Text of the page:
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Up the Line

3.7 of 5 stars 3.70  ·  rating details  ·  873 ratings  ·  55 reviews
Being a Time Courier was one of the best jobs Judson Daniel Elliott III ever had. It was tricky, though, taking group after group of tourists back to the same historic event without meeting yourself coming or going. Trickier still was avoiding the temptation to become intimately involved with the past and interfere with events to come. The deterrents for any such actions w ...more
Paperback, 320 pages
Published June 4th 2002 by ibooks (first published 1969)
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The Time Traveler's Wife by Audrey NiffeneggerOutlander by Diana GabaldonThe Time Machine by H.G. WellsTimeline by Michael CrichtonSlaughterhouse-Five by Kurt Vonnegut
Best Time Travel Fiction
115th out of 996 books — 3,215 voters
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The Best Time Travel Books of All Time
68th out of 335 books — 801 voters

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Community Reviews

(showing 1-30 of 1,701)
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It was good. It was real good. Really really good. You know my favorite thing about reading time-travel books is the paradoxes. I like a good yarn with a lot of temporal paradoxes. And this had a lot of those.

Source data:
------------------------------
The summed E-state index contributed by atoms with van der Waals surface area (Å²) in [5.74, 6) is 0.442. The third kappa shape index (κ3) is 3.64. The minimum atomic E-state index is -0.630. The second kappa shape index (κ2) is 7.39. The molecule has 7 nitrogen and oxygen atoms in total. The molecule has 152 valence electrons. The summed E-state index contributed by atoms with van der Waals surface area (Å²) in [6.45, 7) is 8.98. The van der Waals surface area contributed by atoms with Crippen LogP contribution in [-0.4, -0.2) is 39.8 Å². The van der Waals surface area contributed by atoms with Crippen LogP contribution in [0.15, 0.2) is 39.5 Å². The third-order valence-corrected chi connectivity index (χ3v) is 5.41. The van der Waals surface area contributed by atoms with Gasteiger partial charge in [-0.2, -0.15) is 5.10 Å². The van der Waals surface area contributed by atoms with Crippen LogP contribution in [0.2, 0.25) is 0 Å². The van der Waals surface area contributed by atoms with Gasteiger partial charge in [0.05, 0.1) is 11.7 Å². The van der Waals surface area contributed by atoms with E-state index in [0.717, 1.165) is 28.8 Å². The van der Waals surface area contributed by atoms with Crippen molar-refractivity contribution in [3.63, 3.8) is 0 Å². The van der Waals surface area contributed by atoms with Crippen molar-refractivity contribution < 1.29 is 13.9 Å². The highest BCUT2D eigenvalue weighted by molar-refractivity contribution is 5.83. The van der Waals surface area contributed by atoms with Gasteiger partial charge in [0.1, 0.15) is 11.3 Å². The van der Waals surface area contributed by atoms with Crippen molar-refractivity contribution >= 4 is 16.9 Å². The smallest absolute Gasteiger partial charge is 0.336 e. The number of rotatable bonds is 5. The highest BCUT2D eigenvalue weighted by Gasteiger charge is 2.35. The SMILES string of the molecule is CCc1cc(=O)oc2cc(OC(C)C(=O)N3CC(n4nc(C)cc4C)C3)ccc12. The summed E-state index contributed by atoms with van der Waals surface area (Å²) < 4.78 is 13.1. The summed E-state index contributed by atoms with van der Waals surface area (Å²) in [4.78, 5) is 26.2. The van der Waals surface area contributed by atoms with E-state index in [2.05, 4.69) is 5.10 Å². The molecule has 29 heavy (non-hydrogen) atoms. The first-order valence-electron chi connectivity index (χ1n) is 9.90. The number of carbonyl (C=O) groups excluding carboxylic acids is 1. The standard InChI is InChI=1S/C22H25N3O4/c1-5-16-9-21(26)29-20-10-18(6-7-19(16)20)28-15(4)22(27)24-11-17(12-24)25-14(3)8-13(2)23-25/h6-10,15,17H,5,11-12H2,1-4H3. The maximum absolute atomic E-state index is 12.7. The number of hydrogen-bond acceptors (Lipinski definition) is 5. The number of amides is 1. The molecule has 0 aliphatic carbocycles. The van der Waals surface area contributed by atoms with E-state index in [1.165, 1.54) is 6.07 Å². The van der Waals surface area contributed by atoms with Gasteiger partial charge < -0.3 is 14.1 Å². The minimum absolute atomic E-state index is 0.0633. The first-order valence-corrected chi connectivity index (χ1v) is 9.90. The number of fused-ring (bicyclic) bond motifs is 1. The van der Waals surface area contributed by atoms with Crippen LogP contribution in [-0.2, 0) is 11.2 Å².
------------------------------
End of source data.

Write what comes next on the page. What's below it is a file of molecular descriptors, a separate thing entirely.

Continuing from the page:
It also had a lot more Greek history than I cared to know. Really, he beat the shit out of me with the tours, going too deeply into what the tour guides were teaching. Okay, Mr. Silverberg, we get it. You know your Byzantium history. Impressive, and I do love history. But not in this contex
Michael Pryor
I'm starting to think that, sometimes, 1950s SF holds up better than 1960s SF, especially the 1960s SF that extrapolates the society of the swingin' generation into a future that's full of tie-dye, love-ins and general grooviness, babe.
Sadly, 'Up the Line' suffers from this. I say 'sadly' because when I first read this book (in the mid-1970s ...) I enjoyed it immensely. On this re-reading, I find that the years haven't been kind to this tale. The good stuff is still good - great historical backg